Another thing you can do is create a document that has project-based work as well, for after that time gets freed up and after you get past the onboarding process and you find that even though you have the same amount of hours, they’re moving slower. So that way when, especially if you are on a retainer plan like I am, I pay $200 a month for 8 hours a month and if I only use two of those hours, the other six don’t roll over from month-to-month. So, and a lot of assistant agencies have that sort of set-up, right? So if you start to reach Week 2 or Week 3 or Week 4, and you’re not going through things as fast, then you can turn to that project-based document and you can get those things done that are more back-burner, maybe very back-burner, just something that would make your life a little easier but not so easy that it needs to be prioritized right now, and you can start handing off those projects to the assistant.

Creating how-to videos & documentation without hating it

A couple of times here I’ve referenced how-to videos. My favorite tool for how-to videos for delegating is Jing. It’s really good; the only catch with Jing is that it’s for videos up to 5 minutes in length. The thing that makes Jing more usable than the other alternative that I’m going to talk about in a second, for this specific purpose is that when you record the video, up to 5 minutes, and then you just click a button, and it uploads it to their servers and gives you a link.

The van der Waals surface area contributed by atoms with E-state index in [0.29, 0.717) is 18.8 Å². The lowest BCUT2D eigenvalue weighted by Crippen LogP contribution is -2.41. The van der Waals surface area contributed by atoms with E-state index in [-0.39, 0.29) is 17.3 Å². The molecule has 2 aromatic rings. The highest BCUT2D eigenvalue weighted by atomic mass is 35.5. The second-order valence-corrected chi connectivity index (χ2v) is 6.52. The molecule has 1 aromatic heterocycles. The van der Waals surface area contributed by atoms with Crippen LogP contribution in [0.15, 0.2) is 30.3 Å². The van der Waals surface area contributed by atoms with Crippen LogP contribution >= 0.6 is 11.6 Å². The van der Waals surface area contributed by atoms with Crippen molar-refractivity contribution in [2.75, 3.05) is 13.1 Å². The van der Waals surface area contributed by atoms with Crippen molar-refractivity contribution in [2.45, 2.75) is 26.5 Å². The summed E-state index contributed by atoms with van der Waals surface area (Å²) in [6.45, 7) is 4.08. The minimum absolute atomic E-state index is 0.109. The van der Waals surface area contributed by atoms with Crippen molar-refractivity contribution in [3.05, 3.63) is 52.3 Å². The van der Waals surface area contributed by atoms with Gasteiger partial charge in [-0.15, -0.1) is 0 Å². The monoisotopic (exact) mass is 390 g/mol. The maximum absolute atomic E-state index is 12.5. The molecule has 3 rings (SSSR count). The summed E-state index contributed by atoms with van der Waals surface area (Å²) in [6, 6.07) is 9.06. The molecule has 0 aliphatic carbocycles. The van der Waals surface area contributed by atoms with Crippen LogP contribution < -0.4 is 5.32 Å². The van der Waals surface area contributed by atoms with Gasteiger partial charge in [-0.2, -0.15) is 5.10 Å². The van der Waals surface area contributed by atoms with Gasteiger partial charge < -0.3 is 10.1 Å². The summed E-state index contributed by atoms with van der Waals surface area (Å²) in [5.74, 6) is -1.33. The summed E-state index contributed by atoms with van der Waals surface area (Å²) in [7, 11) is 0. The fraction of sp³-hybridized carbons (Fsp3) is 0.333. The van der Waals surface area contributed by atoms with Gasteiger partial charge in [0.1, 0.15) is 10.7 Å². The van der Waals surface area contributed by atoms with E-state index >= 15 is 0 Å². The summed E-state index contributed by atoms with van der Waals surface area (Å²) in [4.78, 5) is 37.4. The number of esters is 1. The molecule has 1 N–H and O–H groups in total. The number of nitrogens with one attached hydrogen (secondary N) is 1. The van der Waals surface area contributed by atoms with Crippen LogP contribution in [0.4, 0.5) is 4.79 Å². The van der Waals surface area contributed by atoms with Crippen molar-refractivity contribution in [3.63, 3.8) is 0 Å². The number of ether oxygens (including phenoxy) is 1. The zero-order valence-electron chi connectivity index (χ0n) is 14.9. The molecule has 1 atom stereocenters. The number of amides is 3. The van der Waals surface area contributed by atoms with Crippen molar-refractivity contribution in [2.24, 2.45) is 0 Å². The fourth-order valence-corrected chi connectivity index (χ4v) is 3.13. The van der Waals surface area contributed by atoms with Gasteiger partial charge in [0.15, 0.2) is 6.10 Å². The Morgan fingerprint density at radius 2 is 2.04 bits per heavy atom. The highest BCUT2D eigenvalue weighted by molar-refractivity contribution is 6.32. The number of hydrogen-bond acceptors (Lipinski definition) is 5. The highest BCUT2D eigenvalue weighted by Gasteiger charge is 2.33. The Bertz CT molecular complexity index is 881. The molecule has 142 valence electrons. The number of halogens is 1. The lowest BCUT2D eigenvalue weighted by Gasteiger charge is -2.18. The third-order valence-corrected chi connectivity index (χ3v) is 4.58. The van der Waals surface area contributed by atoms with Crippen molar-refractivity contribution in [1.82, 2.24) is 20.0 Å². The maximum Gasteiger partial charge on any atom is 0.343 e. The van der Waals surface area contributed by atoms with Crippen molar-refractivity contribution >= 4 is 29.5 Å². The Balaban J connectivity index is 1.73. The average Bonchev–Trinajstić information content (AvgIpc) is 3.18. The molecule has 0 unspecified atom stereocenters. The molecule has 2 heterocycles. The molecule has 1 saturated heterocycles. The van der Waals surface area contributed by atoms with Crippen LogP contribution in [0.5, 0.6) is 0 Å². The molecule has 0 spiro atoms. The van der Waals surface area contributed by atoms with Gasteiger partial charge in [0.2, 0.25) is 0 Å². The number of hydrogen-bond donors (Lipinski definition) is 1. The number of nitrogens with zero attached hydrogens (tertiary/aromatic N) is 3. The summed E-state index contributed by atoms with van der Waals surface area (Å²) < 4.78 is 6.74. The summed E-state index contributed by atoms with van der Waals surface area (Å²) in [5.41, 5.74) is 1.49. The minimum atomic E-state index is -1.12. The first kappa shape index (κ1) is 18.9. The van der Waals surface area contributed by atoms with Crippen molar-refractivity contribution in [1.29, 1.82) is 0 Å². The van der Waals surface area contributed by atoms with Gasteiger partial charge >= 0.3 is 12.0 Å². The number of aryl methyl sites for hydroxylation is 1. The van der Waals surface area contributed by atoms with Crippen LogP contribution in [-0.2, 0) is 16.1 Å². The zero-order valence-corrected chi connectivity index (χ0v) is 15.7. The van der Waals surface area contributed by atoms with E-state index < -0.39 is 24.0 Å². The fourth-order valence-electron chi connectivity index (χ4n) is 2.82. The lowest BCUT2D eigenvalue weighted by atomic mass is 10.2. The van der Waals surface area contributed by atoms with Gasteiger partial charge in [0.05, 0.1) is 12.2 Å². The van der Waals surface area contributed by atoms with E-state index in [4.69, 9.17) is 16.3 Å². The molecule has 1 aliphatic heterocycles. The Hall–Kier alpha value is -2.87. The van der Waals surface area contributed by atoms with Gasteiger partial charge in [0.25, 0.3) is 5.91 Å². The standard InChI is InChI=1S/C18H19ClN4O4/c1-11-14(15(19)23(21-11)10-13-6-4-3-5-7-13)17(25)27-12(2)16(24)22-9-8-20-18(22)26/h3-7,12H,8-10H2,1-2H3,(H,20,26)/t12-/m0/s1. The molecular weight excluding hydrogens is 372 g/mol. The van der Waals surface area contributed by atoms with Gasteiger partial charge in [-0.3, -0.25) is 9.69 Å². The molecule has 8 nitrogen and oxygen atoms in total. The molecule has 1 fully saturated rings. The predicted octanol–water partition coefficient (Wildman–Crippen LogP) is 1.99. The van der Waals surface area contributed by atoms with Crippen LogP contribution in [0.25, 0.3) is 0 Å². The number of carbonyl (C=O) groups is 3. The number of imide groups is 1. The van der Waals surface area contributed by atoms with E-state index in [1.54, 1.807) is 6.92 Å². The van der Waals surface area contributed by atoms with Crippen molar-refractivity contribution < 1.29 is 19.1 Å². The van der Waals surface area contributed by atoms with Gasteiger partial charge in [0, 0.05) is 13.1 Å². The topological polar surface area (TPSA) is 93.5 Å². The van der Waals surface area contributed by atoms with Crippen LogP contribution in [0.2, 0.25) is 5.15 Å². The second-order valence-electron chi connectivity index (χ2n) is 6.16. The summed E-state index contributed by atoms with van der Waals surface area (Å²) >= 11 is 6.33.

My set-up is that I have a folder in Google Drive called Bombchelle Internal Documentation, and then I have a folder in there that has the how-to videos and I just have one document so that it’s searchable and it says like the title of the video, what it’s for, like “How-to video for uploading a newsletter into MailChimp,” and then a link to the video. Then that way if my assistant gets confused or lost or something, she can search for it in the folder and that document will pop up that has the master list with the link to all of them. And the process is really streamlined with Jing.

The alternative is ScreencastOMatic, which is a cheesy name, but it’s a really great product. It’s very accessibly priced. They have a great free version that I don’t think has a time limit. Then they have a paid version that’s $12 a year, $12 or $15, something crazy low like that. For the free version, there’s going to be a ScreencastOMatic watermark on it but if you’re just using it for internal purposes that doesn’t really matter, right? That’s not a huge deal-breaker. The only thing is that I don’t think they have something like Jing, where you can just upload it and get that link, but they might. [Note: they totally do, for both the free & paid version.] They do also integrate with YouTube and Vimeo, Dropbox, GoogleDrive; so if you wanted to, you could just upload it to any of those venues from inside ScreencastOMatic. ScreencastOMatic is what I use for all of my video reviews and I love it. The YouTube uploading is totally seamless, it’s wonderful.